“What is the single most important thing for a company? Is it the building? Is it the stock? Is it the turnover? It’s the people, investment in people.” – David Brent
Mr Brent says some weird things in the 2 seasons of The Office (the better UK version), but this is arguably his most inspiring quote throughout the entire 13 episodes.
We’re much better with flashy staff benefits and ‘bean bag culture’ in the UK these days, but when you get below all of that, what most employees want are 3 things:
A challenging, rewarding job;
Hygiene factors such as enough holidays, the right tools and to be paid on time; and
An understanding boss who backs and trusts them.
This third one is where we can do a lot better in the financial planning profession.
What is blame culture?
Blame culture is a type of micro-management in which, whenever a mistake is made, there is a beeline towards 1 question: “Whose fault was that?”
We’re obsessed with blame culture in the UK and this seems to be taught from the very start of our lives and throughout school.
The effect of blame culture can be catastrophic in the morale of a business. Here are some ways that it can affect employees:
Reflection of blame and responsibility – “I only did that because you did this”
Reluctance to speak out – “I didn’t want to tell you because I thought you would react this way”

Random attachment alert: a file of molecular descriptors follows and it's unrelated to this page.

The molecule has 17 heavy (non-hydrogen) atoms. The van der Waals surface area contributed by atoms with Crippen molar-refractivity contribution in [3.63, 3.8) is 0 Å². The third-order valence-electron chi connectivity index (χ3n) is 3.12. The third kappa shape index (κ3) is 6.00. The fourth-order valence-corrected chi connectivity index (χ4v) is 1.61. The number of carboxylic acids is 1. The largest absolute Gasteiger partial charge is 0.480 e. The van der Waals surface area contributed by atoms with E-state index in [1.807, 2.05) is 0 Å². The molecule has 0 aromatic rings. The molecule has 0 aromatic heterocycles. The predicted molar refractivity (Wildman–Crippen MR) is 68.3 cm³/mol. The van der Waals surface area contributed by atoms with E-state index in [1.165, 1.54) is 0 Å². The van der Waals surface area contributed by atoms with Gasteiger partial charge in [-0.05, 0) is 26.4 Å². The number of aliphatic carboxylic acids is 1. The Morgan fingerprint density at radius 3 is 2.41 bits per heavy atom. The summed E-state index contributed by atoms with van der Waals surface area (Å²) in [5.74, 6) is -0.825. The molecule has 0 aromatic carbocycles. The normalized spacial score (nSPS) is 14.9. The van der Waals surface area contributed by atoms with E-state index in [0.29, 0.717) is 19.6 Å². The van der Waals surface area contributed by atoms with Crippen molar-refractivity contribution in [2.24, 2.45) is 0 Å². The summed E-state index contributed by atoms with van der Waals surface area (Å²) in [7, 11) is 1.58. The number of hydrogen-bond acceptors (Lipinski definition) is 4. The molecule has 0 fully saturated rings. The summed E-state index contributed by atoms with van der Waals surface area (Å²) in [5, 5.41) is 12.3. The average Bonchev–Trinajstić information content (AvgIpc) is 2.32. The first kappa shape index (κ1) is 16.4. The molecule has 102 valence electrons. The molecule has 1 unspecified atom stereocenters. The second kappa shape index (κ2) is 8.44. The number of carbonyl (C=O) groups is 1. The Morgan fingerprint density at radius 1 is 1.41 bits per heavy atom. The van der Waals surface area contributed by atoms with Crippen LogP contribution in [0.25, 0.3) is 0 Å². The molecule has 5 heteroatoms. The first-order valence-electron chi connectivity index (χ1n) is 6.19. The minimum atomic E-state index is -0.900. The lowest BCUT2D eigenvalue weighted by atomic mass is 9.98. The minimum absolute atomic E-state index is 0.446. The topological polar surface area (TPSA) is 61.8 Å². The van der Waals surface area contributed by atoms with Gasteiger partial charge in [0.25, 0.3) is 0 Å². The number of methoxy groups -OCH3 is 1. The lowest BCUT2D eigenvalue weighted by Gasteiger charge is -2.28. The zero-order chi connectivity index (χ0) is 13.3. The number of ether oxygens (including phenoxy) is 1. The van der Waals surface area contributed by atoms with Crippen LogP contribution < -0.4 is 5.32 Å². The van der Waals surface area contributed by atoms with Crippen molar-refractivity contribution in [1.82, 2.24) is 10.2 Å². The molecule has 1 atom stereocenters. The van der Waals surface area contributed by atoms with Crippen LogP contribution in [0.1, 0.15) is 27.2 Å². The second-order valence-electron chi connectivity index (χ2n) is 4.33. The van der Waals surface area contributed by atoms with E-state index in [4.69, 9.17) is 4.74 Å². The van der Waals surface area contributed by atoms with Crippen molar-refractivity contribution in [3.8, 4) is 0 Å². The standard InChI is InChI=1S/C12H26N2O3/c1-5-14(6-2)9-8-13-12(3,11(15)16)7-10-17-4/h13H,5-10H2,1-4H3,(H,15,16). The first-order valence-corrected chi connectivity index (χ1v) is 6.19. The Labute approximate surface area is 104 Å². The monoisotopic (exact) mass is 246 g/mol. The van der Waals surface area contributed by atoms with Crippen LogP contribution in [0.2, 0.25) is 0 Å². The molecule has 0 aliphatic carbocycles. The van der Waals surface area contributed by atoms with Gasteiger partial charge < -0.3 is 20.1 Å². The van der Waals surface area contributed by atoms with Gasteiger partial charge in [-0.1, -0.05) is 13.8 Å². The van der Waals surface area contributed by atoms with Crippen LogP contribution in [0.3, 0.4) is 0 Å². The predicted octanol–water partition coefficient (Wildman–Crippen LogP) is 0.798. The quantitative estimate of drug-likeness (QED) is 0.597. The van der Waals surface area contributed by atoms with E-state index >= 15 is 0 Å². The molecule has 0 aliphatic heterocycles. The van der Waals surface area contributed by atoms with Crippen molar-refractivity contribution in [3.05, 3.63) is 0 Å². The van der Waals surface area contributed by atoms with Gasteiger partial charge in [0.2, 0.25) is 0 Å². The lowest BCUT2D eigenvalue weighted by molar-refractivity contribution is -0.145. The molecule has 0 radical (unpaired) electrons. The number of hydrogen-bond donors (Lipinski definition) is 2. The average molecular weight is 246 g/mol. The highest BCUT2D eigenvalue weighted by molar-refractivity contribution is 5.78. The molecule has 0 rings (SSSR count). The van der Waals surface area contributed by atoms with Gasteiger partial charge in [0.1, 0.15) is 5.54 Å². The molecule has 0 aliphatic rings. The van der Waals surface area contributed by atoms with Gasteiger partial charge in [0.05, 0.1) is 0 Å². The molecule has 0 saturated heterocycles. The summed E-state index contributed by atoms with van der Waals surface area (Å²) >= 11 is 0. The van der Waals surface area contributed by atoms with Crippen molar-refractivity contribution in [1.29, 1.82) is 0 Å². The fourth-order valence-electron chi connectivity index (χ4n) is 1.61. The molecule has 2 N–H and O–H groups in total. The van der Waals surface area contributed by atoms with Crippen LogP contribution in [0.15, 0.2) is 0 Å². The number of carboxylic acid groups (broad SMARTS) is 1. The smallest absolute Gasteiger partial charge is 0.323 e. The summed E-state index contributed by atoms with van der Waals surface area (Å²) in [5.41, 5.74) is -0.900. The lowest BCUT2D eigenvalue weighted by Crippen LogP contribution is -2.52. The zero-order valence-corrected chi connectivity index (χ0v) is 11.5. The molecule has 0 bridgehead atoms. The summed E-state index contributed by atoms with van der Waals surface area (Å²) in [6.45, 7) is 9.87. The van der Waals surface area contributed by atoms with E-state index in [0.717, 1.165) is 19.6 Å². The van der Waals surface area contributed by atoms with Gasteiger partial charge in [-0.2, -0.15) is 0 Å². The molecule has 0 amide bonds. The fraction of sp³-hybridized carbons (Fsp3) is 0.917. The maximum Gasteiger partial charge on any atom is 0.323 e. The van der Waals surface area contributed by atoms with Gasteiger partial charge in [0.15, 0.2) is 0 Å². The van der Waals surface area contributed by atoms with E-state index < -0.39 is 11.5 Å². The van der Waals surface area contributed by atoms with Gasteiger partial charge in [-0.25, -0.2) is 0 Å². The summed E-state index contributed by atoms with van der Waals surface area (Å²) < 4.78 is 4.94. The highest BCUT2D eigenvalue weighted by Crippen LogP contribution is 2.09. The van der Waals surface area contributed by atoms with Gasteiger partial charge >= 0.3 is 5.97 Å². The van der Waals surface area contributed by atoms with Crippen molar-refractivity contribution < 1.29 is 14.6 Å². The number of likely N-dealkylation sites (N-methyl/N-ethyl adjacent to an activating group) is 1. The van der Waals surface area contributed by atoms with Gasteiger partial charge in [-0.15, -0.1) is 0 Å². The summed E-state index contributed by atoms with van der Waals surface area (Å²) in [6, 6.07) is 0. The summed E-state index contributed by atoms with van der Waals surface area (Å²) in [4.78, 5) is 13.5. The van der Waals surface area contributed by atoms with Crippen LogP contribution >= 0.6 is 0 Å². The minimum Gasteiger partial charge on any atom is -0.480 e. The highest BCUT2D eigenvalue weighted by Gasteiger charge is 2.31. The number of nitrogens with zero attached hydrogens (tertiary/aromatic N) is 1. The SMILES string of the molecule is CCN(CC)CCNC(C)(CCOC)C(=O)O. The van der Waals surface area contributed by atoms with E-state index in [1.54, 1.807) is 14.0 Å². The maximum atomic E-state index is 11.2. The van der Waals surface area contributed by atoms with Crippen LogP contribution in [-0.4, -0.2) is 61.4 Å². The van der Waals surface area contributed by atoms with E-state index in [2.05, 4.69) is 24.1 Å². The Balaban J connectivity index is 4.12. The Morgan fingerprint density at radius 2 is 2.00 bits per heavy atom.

Reluctance to take risks – “I didn’t do that because I was scared I would get it wrong”
Fear of criticism
A toxic atmosphere
We’re supposed to stay professional at work and not let this kind of stuff get in the way of our working relationships, but that can be extremely tough and takes years of experience to master.
How does this develop in financial planning workplaces?
Due to the pressure, responsibility and stress that financial planners have to deal with when dealing with their clients, it is awfully easy to let these types of habits creep in. But, when you look deeper into this, it is very rarely ever just one person’s fault.
It could be due to a bad process, a lack of communication or even the client’s fault for not getting back to us.
How many times have you or one of your colleagues had an awkward moment where a mistake has been made and the blame rests solely on you? What was your reaction? Was it to speak out straight away and accept responsibility to put it right?
Or, did your stomach drop and you had to start thinking of ways to hide it or sneak it under the carpet?
If your course of action was the latter, this may be a problem.
Why do we do this?
Good companies treat their staff like customers. They market to them in a way that makes them engaged just like they would to customers. The result is that the employees effectively become ‘ambassadors’ rather than ‘staff’ and have a vested interest in taking the organisation forward.
The question I’m asking here is, if we want to market successfully to our staff, why do we treat them like this?
How can we put it right?
Over the next few weeks I will look at how we address blame culture through better communication and how the language we use can begin to adjust the culture throughout a business. I will also take a look at how working as a team is also important.
The best leaders are ones that develop and work within teams rather than groups. One of the key standards of an effective team is shared responsibility. This makes it much less likely that just one person will be blamed for a mistake.
But for now, instead of a reactive attitude where we ask “why” someone did something, get them to explain the process of “how” they did it. This takes emotion out of the situation and pushes them to see the mistake and leaves them more inclined be proactive and put it right.